When they [the magi] had departed, behold, the angel of the Lord appeared to Joseph in a dream and said, “Rise, take the child and his mother, flee to Egypt and stay there until I tell you. Herod is going to search for the child to destroy him.” Joseph rose and took the child and his mother by night and departed for Egypt. He stayed there until the death of Herod, that what the Lord said through the prophet might be fulfilled, “Out of Egypt I called my son.” – Matthew 2:13-15

After the birth of Jesus in Bethlehem, Joseph and Mary would have been completely unaware of Herod’s plot to find and kill their newborn Son. They were no doubt planning and looking forward to their journey home when they could settle down into a quiet and peaceful family life. Again, God sends an angel to deliver a message to Joseph in a dream, through which He communicates His plan for Joseph in the big picture of the salvation of humanity.

In this particular story, the Savior has a savior. Despite being fully divine, He was also fully human and was brought forth as a helpless little infant, dependent on His parents for His every earthly need. It is very unlikely that Mary and Jesus would have survived the evil acts of Herod without Joseph, thus he was an instrumental cog in the entire divine plan, serving as their custodian and protector. Our very Savior was saved Himself from certain death by the quick action of His foster father. Therefore, the dream Joseph had was a saving dream and Joseph was specifically chosen to receive it and then carry out the will of God. Recall when Jesus is on the cross and the crowds shout to Him that if He truly is the Son of God, He should save Himself, yet He does not, nor does His Father in heaven save Him – naturally because it was necessary that He die. The one and only time, known to us, that Jesus is ever saved from anything is at the hands of St. Joseph. This was, therefore, a tremendous honor given to Joseph.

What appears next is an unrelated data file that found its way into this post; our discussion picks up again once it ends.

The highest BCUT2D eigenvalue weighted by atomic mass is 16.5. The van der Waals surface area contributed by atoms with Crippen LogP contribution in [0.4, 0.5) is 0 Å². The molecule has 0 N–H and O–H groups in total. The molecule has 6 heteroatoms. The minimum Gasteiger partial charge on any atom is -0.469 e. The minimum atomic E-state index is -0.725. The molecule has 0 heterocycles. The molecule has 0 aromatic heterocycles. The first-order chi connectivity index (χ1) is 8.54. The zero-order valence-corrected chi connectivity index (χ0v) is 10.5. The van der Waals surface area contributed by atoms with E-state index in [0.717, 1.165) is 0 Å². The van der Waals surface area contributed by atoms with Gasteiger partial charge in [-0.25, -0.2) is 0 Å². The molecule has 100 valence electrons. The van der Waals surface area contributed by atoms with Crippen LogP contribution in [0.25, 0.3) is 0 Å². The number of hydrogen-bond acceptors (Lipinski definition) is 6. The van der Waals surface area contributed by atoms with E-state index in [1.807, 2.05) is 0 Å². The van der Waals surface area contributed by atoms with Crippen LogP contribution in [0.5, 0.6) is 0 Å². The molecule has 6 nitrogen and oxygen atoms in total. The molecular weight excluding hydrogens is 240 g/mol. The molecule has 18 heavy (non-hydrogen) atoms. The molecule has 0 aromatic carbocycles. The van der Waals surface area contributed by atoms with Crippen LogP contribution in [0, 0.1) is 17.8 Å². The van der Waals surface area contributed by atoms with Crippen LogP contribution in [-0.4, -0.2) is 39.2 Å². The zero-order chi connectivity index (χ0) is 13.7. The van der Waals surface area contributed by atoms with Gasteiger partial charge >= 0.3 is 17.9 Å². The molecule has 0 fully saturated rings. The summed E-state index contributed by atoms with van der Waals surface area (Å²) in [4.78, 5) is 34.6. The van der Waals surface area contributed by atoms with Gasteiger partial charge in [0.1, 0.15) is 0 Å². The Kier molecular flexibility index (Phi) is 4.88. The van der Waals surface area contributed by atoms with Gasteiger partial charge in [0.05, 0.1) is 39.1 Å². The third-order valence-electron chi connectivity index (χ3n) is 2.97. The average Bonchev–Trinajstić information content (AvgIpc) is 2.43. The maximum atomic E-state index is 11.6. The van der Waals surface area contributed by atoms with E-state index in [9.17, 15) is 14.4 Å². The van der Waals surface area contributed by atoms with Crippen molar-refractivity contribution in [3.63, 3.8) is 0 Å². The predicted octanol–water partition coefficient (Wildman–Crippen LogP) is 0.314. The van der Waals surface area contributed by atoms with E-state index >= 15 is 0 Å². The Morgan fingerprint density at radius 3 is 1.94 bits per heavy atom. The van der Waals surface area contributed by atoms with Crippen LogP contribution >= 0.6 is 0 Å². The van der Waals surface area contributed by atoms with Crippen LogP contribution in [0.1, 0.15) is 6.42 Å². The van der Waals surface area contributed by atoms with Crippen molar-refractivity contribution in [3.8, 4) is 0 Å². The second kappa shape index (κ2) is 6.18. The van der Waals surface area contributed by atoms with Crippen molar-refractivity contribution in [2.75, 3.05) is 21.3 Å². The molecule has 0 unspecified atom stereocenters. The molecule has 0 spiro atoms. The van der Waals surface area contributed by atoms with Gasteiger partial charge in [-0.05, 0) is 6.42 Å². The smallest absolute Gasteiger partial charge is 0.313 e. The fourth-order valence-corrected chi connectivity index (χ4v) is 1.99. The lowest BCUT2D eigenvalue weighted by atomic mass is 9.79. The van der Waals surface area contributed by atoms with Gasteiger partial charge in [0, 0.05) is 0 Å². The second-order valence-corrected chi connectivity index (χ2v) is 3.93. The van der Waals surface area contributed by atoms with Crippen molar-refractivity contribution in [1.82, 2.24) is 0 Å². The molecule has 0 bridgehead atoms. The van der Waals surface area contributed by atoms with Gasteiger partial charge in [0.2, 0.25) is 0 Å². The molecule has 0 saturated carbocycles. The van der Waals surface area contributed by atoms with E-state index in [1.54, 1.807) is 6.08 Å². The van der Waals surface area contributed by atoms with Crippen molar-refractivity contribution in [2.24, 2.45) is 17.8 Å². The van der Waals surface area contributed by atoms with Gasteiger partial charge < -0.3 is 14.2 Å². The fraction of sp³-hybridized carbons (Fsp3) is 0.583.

As always, being the righteous man that he was, Joseph trusted in God’s will and was obedient without question. In this case, the command to flee to a foreign land would have been stressful and frightening. Joseph likely was not familiar with the language or culture that waited for him in Egypt, nor did he know the means by which he would support and provide for his family. He was leaving behind his home, work, and stability. For all of these reasons and more, St. Joseph exemplified heroic courage. Doing the will of God always requires courage, because it always means facing unknown obstacles and resistance. Joseph knew that doing the will of God meant that God would provide for his every need as they arose. God will provide strength, grace, resources, and gifts to anyone who says “yes” to Him. Therefore, there is nothing to fear. Our fallen nature tells us to be afraid because we tend to look at our circumstances through a human lens, rather than a divine lens. However, like Joseph knew, if we know we are doing the will of God and we trust that He will support, defend, and provide for us in our holy work, then we too can have courage confidently.

When we were reflecting on the seven sorrows of Mary during Lent, we looked at this same story through her eyes and imagined the heavy heart she must have had with regard to all of the babies who would be killed while they were able to flee. Without a doubt, St. Joseph would have shared in that sorrow. His prayers would have been for all of the fathers who could not protect their children from Herod’s fury. He also would have found comfort in knowing that God would be holding these suffering families close to His divine heart and that the reward for their sacrifice would await them in heaven. The amount of faith Joseph had in God and His will to get through these types of thoughts and emotions would have certainly been great.

As we can see in this story, Joseph embodies many of the virtues we ourselves try live out every day – obedience, trust, courage, and faith. We continually find ourselves in situations where we need to obey the will of God, trust that He will provide us with whatever we need to carry it out, have the courage to do what He asks, and the faith that even the negative aspects of a situation will have their ultimate purpose in His divine plan. Like St. Joseph, God sometimes asks us to do very hard things so that His greater glory may be revealed. When we encounter these difficult situations we can look to St. Joseph as an example of how to handle them. We can also ask God for the sort of clarity and peace He gave to Joseph in his dreams, so we can be certain of God’s will in our lives.

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